Sunset at Prien Lake Park

Sunset at Prien Lake Park

Friday, September 24, 2010

Rita Who? . . . Five Years Later

Today marks the five year anniversary of Hurricane Rita. "Hurricane who? What? When did that happen?" my northern readers might ask. Rita was the fourth most intense Atlantic hurricane ever recorded, at one point a category five; a category three at landfall. She devastated southeast Texas/southwest Louisiana; Lake Charles and coastal Cameron Parish in particular. And who, besides the people who lived here and either survived or suffered evacuation even knew about it? No one. Why not? Because Miss Katrina slammed into New Orleans just a few weeks prior. The country was still reeling from New Orleans' devastation, still glued to the horrific television images of people crowded at the Super Dome and the Convention Center, of folks stranded on rooftops, babies dying in the streets, the Lower Ninth Ward submerged. The country was so overwhelmed with Katrina's nightmare, no one noticed Rita. She and her path of destruction were, for the most part, ignored by the national media. So how could we have known?

I moved here in 2007; two years after Rita blew through. I remember being shocked that there could still be so much visible damage, even two years later. Blue-tarped covered wind-damaged roofs. Billboards and business signs blown out. Once vibrant shops and storefronts boarded up. In Cameron, we saw hollowed out houses, shredded remnants of curtains fluttering in busted out windows; bare cement foundations which used to support homes; small cottages and vehicles tilted askew, abandoned, in the middle of marsh grass. And I remember feeling guilty, because I never knew. I prayed for the victims of Katrina. But I didn't know about Rita. I sent money to help the victims of Katrina. But I didn't know about Rita.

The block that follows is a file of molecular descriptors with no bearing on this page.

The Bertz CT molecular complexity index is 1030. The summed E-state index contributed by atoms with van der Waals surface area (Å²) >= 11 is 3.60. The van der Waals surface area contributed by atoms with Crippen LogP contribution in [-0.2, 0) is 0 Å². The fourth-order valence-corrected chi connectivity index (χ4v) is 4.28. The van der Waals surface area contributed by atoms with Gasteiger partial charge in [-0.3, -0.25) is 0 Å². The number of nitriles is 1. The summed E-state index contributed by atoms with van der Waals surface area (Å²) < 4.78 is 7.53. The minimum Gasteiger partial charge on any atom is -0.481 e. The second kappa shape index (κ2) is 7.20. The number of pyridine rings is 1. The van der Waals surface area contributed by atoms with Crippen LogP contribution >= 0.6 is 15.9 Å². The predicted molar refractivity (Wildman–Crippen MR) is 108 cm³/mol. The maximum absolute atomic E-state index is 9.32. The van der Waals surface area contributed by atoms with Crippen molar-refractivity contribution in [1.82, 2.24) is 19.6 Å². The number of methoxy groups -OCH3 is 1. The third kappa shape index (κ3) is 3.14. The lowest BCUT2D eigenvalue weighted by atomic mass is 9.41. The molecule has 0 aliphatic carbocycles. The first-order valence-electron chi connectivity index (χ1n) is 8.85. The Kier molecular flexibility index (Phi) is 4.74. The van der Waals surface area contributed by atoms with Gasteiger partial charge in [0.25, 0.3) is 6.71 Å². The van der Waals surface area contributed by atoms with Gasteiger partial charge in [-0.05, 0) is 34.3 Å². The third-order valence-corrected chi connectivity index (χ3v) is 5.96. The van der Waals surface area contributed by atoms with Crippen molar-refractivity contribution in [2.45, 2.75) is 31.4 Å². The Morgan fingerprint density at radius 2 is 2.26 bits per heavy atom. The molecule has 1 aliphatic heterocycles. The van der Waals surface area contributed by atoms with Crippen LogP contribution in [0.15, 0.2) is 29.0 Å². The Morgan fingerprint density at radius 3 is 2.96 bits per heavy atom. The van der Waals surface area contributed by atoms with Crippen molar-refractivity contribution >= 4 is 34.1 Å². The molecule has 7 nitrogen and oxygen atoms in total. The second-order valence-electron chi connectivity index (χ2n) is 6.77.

Most every resident has a horror story to tell. Of flooded floors and ruined furniture, lost pets, tree limbs shoved through living room walls. Of sitting in traffic jams for hours during the massive evacuation, cars running out of gas or breaking down, blocking the roads. Of returning to stinking freezers full of rotting food, and dealing with overwhelmed, overworked contractors, and FEMA, Road Home, and insurance nightmares. No electricity for weeks. Schools closed for a month.

For many residents, it's hard to believe it's been five years -- I'm hearing that alot. For some, it still feels like yesterday. One can still see a blue roof here and there around town. A few FEMA trailers still dot the landscape. But for the most part, Lake Charles and Cameron have done an amazing job at recovery. My previous post is testament to that. And certainly, there has been some help; church groups and college students spending spring breaks to work on damaged homes -- thank God for them. But by and large, these resilient people of southwest Louisiana brought about their own recovery, neighbor helping neighbor. Because the rest of the nation simply didn't know.

For my Louisiana readers, what are some of your memories of Rita? And let's hope we don't see another hurricane like Rita, or Katrina, in a very long time.

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